HazOp is a systematic technique for reviewing a process design to understand the hazards present and identify appropriate control measures.
HazOp uses the experience and expertise of a multi-disciplinary team, working under the guidance of an experienced HazOp facilitator (chair) who is an expert in the application of the technique.
The team will be made up of professionals with different backgrounds, such as operations, engineering and chemistry, to ensure that there is a wide spread of knowledge within the room.
A HazOp scribe may also be appointed to record the discussion.
The HazOp approach should be agreed in advance of the meeting and recorded in a “Terms of Reference” (ToR) or similar document. The ToR describes the scope of the study, the method to be used and the team that will attend.
During the meeting, the process being studied is split into sections, called “nodes”. A series of guidewords are then applied to each node.
A guideword is a deviation from the design intent - for example “high temperature”. In this case, the team will record all the causes of high temperature they can think of, and the consequences of high temperature.
If the consequences are hazardous, or cause operability problems, the team will then write down the control measures which are in place for preventing high temperature from occurring.
This process is repeated until each of the guidewords have been applied to all of the nodes.
=Method s approach is to carry out a basic risk assessment for each HazOp scenario, by using an appropriate process safety risk matrix. The purpose of this assessment is to help the team to decide if the current control measures are controlling the risk adequately.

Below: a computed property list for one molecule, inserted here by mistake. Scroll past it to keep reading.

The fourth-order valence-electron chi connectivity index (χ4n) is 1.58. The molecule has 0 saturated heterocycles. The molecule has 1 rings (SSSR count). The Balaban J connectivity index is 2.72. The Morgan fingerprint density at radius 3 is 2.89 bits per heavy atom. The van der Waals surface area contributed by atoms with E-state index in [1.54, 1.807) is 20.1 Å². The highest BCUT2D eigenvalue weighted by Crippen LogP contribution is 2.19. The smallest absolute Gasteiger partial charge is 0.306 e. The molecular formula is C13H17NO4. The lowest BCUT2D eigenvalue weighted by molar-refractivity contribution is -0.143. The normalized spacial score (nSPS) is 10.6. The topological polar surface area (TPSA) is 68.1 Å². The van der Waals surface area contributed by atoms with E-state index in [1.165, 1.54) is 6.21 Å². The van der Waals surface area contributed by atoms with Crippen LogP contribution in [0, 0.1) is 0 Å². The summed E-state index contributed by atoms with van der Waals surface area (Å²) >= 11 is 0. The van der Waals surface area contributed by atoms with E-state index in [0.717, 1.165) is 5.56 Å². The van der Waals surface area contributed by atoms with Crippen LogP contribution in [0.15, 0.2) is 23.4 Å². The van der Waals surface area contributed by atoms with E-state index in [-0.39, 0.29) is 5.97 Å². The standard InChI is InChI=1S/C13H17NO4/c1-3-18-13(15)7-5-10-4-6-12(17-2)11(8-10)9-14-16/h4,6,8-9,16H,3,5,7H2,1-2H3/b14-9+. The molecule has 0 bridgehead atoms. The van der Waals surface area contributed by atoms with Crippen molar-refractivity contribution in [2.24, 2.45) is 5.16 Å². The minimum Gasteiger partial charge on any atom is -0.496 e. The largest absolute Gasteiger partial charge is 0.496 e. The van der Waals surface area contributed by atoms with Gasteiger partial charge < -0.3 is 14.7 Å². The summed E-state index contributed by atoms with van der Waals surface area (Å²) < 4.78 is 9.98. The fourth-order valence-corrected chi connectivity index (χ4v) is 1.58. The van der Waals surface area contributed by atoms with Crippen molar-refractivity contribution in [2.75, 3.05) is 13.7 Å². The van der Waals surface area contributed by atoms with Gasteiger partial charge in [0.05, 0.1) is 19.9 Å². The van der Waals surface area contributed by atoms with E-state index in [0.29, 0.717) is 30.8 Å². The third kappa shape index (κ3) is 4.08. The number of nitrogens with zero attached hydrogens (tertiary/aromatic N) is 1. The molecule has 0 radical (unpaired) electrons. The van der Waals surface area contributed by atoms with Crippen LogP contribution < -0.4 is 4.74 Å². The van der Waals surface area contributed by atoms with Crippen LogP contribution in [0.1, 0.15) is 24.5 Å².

Finally, further actions are recorded where necessary. Actions could be to make changes to the design to improve safety or operability (for example putting additional control measures in place), or if some aspects are unclear, to find out more information so the scenario can be understood in more detail.
Following HazOp, the high-severity scenarios are referred on for further study using LOPA. (typically those which could cause a fatal accident or another incident of equivalent severity).
This information can then be used to establish which hazard scenarios need to be analysed in more detail – typically by way of a Layer of Protection Analysis (LOPA).
Whilst Hazard & Risk Assessment using HazOp is part of the “Process Safety Lifecycle”, it is also the first stage of the Functional Safety Lifecycle (as defined by the functional safety standard, IEC 61511). This means that in order to comply, the HazOp studies must be verified (i.e. checked), assessed and linked to the later functional safety lifecycle stages.
=Method s experience is that planning for functional safety before the HazOp starts makes it far easier for the whole project to comply with functional safety standards. The HazOp should be viewed not as an end in itself, but part of a broader approach, which is reflected in the way the HazOp is executed and documented.
=Method can provide expert HazOp facilitators and scribes, who will use our tools and templates to deliver a HazOp that is effective, efficient and (as far as is possible) enjoyable. Our approach ensures that the functional safety lifecycle tasks which follow the HazOp (i.e. verification, allocation of safety functions to protection layers and the functional safety assessment) are fully supported by the HazOp approach.
If you wish to develop your own expertise in this area, =Method has a variety of training courses, such as our IChemE approved Hazard Study Leaders Course. Following training, we can also offer mentoring to new HazOp facilitators as they grow into the role.
If you have any enquiries about our Process Safety Consultancy services please call us on +44 (0)1462 713313 or contact us online.[Other Consultancy Services]
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